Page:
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Questions Aircraft Loan Underwriters Ask - Aircraft Information (Part 5)

Thursday, December 03, 2009

As part of securing an aircraft loan, an underwriter will need to review the following: 1.) Credit Application, 2.) Credit Report, 3.) Cash Flows, 4.) Net Worth, and 5.) the Aircraft information itself.

As a part of an educational series, we are addressing each of these components separately and reviewing some of the questions the lender tries to answer through analysis of a client's credit package. This should provide some insight into what a loan officer is trying to accomplish by requesting certain information.

In this article, we'll discuss aircraft information and how that affects underwriting and loan programs:

  1. Why do we need a spec sheet? In order to finalize a financing approval, an aircraft needs to book out (based on current market value as represented in Bluebook or VRef software). We will use the spec sheet as a means of gathering all of the necessary information and making our book value as accurate as possible. Year/make/model, engine and airframe times, dates of upgrades, and damage history should all be recorded so that we may accurately reflect these in the final value.
  2. How does type of aircraft affect financing? AirFleet Capital offers financing programs for various types of aircraft - jet, turboprop, piston, sport, helicopter and experimental. Due to the unique nature of each category, terms will vary for each one. Standard terms are available on most jet, turboprop and piston certified aircraft (15% down for 20 years) since they have a history of market acceptance. Sport aircraft are slightly more restricted (higher down payment and shorter term) since it is a new market comparatively and banks are still getting comfortable with market acceptance and resale values. Experimental aircraft are the most restricted as there is no valuation guide. Helicopters are a different beast altogether and generally require 20% down for terms to 10 years (sometimes longer).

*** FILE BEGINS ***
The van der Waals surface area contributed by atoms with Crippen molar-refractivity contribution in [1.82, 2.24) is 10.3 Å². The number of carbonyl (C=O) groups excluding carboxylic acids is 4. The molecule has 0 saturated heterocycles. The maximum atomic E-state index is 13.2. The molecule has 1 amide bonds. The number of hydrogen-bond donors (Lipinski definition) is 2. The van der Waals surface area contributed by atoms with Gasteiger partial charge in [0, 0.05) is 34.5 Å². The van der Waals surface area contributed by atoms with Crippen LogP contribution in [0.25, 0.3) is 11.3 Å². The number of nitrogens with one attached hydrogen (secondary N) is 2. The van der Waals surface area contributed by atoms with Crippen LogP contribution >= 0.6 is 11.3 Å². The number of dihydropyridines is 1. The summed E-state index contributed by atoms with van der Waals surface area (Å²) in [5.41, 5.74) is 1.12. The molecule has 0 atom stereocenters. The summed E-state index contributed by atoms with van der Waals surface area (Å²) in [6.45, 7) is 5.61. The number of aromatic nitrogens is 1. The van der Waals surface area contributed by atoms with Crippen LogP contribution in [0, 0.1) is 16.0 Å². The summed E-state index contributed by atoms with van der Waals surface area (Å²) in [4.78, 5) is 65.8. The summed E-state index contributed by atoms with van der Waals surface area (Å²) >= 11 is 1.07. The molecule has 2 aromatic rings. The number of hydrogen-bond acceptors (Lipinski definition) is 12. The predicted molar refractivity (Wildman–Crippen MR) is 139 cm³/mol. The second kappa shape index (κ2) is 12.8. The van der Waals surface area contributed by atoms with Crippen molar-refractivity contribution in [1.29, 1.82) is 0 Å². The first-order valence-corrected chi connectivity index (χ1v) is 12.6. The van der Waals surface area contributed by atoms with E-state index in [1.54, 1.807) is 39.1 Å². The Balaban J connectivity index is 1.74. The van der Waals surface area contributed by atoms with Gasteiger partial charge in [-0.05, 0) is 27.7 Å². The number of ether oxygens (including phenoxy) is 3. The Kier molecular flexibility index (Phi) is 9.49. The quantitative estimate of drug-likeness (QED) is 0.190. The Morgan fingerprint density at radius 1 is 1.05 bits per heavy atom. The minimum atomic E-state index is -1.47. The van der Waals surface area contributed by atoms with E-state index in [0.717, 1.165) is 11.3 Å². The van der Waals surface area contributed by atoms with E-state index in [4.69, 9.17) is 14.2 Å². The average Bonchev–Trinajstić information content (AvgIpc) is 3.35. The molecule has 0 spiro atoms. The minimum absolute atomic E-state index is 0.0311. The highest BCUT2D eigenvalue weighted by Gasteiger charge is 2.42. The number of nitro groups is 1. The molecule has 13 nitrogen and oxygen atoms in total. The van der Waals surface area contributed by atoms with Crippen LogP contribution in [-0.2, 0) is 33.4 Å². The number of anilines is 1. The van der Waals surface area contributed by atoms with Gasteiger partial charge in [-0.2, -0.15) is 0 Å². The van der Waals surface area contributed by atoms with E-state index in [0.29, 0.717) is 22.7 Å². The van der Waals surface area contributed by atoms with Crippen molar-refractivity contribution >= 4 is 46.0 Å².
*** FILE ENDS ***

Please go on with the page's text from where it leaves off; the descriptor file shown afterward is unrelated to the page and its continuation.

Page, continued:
3. How does age of aircraft affect financing? In general, the older the aircraft, the shorter the financing term. Depending on the type of aircraft, the age limit will vary. Piston aircraft 1975 or newer, terms are 20 years; older than 1975, terms are 15 years. Turbine/Turboprop aircraft have tighter guidelines - generally 1980 or newer for turboprops and 1985 or newer for turbine aircraft. Also, aircraft with over 10,000 hours will limit the program options we have.
  4. How does price/value affect financing? In general, as the loan amount increases, the rate decreases. In addition, you will often find that the lower the loan-to-value (loan amount relative to the book value aka LTV), the better the rate - often with the lowest rates at 70% LTV or better. Lenders are also interested in the aircraft value to ensure they aren't financing more than a percentage of fair market value.
  5. How does aircraft utilization affect financing? As the utilization of an aircraft increases (leaseback or commercial use), the depreciation of the value of the aircraft is accelerated. The increased wear and tear of a higher utilization environment coupled with the increased engine and airframe time will accelerate the depreciation, particularly when compared to aircraft of similar make and model in a traditional utilization profile (private use). In order to offset the effect this will have on the value, financing terms are set to protect both the customer and the lender by tailoring the down payment, term and rate to utilization. As annual utilization increases, the loan programs will require higher down payments and shorter terms.

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